I could hear her wailing as I walked by the playground; a little girl with tear-stained face and bright red cheeks was standing near her teacher. “I’m too hot for my coat!” she protested. I couldn’t hear the teacher’s response, but I could tell by the girl’s reaction that the teacher insisted that she keep her coat on.
Battles between children and adults over clothing are pretty common. We “know” the appropriate attire for various occasions and weather conditions. But kids have other priorities; they want something that is comfortable, that looks like what their friends wear, or that makes them feel like a superhero.
I tried to put myself in the teacher’s position. What might be the reasons she had for wanting the girl to keep on her coat? True, it was cold outside, but not bitterly so, and I could easily see how a child who was very active could quickly get too warm. Maybe she didn’t want the child to lose or forget the coat? Or maybe she was afraid of parents’ reactions? For every reason I could think of (with the exception of the child having some type of medical condition that made getting a little cold dangerous), there were solutions that didn’t require the teacher to override the girl’s need to cool off.
Later in the day, I was thinking of the situation again, and it really struck me that forcing a child to wear a coat actually undermines the message that “my body is my own.” Although it comes from a sense of concern for the child’s well-being, it ultimately boils down to “I’m bigger and more powerful than you and therefore you have to do what I want.” And kids who regularly are pushed into doing things they don’t want to by people who they trust (or at least depend on) have a harder time standing up for themselves when they need to. I don’t want to take this too far by saying that making your child wear a coat is akin to sexual abuse, but it is one of many small messages we give kids that inadvertently tells them to give away their own power. And while I agree that there are a few things like this that we really can’t get away from, like unpleasant medical procedures, we should do our very best to avoid exerting power against our children.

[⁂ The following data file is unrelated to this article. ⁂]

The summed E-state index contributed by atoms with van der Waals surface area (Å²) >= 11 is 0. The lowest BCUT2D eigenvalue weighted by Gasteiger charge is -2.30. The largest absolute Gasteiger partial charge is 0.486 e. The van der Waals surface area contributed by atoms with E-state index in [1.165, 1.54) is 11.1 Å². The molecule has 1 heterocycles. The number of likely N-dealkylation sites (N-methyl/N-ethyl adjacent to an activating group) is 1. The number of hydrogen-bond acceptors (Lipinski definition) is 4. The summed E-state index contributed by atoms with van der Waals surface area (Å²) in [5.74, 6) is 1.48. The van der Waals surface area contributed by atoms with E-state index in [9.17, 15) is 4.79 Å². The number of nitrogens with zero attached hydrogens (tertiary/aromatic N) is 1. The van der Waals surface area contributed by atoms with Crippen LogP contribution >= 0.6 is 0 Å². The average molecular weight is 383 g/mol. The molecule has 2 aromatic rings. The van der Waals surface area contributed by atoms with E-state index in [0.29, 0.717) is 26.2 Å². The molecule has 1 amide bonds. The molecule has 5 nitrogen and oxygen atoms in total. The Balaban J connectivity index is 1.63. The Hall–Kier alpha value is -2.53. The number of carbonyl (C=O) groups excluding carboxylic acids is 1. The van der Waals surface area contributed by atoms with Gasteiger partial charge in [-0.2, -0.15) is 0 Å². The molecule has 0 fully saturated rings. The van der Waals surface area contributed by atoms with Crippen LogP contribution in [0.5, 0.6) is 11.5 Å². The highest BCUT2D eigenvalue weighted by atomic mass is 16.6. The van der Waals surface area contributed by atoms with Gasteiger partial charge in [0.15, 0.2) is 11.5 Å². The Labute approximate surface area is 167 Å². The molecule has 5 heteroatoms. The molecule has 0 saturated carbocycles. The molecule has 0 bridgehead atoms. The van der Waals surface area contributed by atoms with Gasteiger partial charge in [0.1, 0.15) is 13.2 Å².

So then what’s the alternative? My own way of handling it is to bring the child’s jacket or sweater if I think it’s cold. The child decides whether to wear it. Another family I know has a thermometer on the window, along with a sign showing the cutoff point for jackets and for for summer clothing; the kids are responsible for checking the thermometer and dressing accordingly. Dad says this has eliminated their clothing power struggles. Plus the kids really like checking the thermometer. Other families may be able to find different solutions that work for them.
The point is that once kids start being able to express their own preferences, we need to learn how to really listen to them. They need to know that it’s OK to speak up for themselves, ok to have an perspective that’s different than someone else they care about, to choose something different. If they can’t do this with a simple matter like clothes, how will they do it when the stakes are higher?
About the author: Amy is a mom, wife, sister, daughter, aunt, nanny, and friend who dreams of a world where compassion and kindness are the norm. Follow her at abetterwayparenting.com